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What Exactly is a Cozy Mystery?

18 May 2018

From Publishers Weekly:

An amateur sleuth, an unsuspecting victim, a quirky supporting cast, and trail of clues and red herrings are the main ingredients of a cozy mystery. The term “cozy” was coined in the late 20th century, and in the late 1990s, when I was in high school, I was reading and loving cozies before I knew that was what they were called. I fell in love with the small town stories in which an average person, like me, could solve a crime and bring justice to a family after a murder. The cozy lesson is an average person can make a difference. It doesn’t matter if the protagonist is a knitter, a librarian, or a gardener—that person can solve a murder. The hero archetype of the average person rising to the challenge in extraordinary circumstances has been a theme in literature since ancient times. Think David and Goliath or The Hunger Games. It comes as no surprise that the theme remains popular.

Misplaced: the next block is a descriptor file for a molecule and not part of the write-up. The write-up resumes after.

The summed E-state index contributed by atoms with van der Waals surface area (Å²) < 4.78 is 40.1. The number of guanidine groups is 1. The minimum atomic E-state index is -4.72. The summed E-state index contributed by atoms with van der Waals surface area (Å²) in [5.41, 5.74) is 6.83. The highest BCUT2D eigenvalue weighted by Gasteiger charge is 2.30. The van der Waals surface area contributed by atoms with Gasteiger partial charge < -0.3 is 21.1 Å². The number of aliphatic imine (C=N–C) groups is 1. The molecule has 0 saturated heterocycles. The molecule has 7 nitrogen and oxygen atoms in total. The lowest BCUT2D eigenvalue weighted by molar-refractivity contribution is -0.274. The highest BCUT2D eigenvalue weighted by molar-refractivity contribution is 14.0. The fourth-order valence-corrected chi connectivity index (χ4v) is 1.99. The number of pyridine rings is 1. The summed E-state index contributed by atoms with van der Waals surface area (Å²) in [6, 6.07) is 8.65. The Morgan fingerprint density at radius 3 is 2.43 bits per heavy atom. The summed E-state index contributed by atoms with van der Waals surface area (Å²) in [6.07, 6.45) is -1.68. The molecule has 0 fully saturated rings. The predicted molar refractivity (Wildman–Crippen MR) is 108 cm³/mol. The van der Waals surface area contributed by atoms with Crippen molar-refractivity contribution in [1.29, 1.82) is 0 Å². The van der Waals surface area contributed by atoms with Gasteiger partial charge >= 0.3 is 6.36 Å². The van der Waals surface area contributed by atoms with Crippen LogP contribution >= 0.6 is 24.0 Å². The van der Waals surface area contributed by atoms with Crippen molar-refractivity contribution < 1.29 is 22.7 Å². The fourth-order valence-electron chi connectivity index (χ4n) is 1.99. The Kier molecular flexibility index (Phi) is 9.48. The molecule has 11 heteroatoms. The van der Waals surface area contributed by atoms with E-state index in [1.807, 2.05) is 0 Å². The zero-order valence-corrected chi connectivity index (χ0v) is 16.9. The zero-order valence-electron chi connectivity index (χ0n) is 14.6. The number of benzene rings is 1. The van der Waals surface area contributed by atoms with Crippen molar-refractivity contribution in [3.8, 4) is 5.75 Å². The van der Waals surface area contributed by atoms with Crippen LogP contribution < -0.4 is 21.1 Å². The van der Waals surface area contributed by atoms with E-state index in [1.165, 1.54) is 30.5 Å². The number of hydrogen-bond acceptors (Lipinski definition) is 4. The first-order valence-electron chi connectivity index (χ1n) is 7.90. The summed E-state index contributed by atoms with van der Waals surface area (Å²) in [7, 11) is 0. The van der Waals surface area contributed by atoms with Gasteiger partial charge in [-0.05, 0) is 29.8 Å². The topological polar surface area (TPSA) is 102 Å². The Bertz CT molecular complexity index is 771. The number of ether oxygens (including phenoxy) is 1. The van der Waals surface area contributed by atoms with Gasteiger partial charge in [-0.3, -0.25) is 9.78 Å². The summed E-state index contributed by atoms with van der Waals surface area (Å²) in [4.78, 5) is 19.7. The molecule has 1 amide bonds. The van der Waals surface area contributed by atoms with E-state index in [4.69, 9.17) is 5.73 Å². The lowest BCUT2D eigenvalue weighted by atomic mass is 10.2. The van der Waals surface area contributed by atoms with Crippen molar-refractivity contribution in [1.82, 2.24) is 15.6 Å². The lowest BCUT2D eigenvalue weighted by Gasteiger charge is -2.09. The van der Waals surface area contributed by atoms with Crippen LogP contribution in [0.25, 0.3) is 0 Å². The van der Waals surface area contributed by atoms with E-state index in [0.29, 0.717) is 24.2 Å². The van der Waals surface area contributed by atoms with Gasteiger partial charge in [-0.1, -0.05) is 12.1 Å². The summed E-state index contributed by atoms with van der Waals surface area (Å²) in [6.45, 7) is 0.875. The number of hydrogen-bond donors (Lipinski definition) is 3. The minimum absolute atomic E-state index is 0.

The theme of the common man in extreme circumstances continues into the villain of cozy. Rarely is the culprit an evil person. Instead, he or she is a person pushed to his or her limits, a person who believes that his or her only escape from the current circumstances is to take another life. It’s a bad choice, of course. It is the wrong choice, in fact. The protagonist’s quest for justice proves how bad and wrong that choice is. A cozy—and all mystery—is an examination of what will drive a person to the brink where murder could possibly seem like a good idea.